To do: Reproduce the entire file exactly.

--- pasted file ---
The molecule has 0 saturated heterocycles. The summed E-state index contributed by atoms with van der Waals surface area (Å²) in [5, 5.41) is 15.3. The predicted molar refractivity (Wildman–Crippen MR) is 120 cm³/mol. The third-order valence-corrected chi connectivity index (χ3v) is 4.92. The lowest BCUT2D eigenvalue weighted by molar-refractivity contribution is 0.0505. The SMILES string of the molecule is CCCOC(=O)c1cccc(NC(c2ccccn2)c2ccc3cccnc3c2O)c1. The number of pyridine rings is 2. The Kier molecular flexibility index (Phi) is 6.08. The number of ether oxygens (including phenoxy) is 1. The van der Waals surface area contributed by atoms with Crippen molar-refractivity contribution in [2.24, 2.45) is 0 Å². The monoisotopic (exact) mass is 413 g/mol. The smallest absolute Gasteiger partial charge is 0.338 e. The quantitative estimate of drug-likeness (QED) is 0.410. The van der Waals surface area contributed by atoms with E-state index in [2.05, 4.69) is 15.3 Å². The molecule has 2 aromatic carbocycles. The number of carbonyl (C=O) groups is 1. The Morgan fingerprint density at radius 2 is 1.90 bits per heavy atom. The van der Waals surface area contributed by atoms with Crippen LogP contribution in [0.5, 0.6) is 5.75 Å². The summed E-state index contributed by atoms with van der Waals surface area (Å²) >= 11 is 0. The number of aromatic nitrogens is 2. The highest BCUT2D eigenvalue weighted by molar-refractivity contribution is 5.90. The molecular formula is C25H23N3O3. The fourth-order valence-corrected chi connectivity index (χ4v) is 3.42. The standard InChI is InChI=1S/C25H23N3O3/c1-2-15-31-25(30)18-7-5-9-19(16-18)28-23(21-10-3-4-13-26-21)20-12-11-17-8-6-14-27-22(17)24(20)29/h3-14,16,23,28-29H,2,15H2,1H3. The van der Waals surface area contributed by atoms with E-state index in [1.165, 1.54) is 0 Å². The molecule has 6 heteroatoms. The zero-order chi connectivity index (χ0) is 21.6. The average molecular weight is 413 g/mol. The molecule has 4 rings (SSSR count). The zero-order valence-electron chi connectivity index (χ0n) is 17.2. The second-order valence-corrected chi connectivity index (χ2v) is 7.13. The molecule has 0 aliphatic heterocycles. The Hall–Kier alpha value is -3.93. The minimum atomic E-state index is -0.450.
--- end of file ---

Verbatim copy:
The molecule has 0 saturated heterocycles. The summed E-state index contributed by atoms with van der Waals surface area (Å²) in [5, 5.41) is 15.3. The predicted molar refractivity (Wildman–Crippen MR) is 120 cm³/mol. The third-order valence-corrected chi connectivity index (χ3v) is 4.92. The lowest BCUT2D eigenvalue weighted by molar-refractivity contribution is 0.0505. The SMILES string of the molecule is CCCOC(=O)c1cccc(NC(c2ccccn2)c2ccc3cccnc3c2O)c1. The number of pyridine rings is 2. The Kier molecular flexibility index (Phi) is 6.08. The number of ether oxygens (including phenoxy) is 1. The van der Waals surface area contributed by atoms with Crippen molar-refractivity contribution in [2.24, 2.45) is 0 Å². The monoisotopic (exact) mass is 413 g/mol. The smallest absolute Gasteiger partial charge is 0.338 e. The quantitative estimate of drug-likeness (QED) is 0.410. The van der Waals surface area contributed by atoms with E-state index in [2.05, 4.69) is 15.3 Å². The molecule has 2 aromatic carbocycles. The number of carbonyl (C=O) groups is 1. The Morgan fingerprint density at radius 2 is 1.90 bits per heavy atom. The van der Waals surface area contributed by atoms with Crippen LogP contribution in [0.5, 0.6) is 5.75 Å². The summed E-state index contributed by atoms with van der Waals surface area (Å²) >= 11 is 0. The number of aromatic nitrogens is 2. The highest BCUT2D eigenvalue weighted by molar-refractivity contribution is 5.90. The molecular formula is C25H23N3O3. The fourth-order valence-corrected chi connectivity index (χ4v) is 3.42. The standard InChI is InChI=1S/C25H23N3O3/c1-2-15-31-25(30)18-7-5-9-19(16-18)28-23(21-10-3-4-13-26-21)20-12-11-17-8-6-14-27-22(17)24(20)29/h3-14,16,23,28-29H,2,15H2,1H3. The van der Waals surface area contributed by atoms with E-state index in [1.165, 1.54) is 0 Å². The molecule has 6 heteroatoms. The zero-order chi connectivity index (χ0) is 21.6. The average molecular weight is 413 g/mol. The molecule has 4 rings (SSSR count). The zero-order valence-electron chi connectivity index (χ0n) is 17.2. The second-order valence-corrected chi connectivity index (χ2v) is 7.13. The molecule has 0 aliphatic heterocycles. The Hall–Kier alpha value is -3.93. The minimum atomic E-state index is -0.450.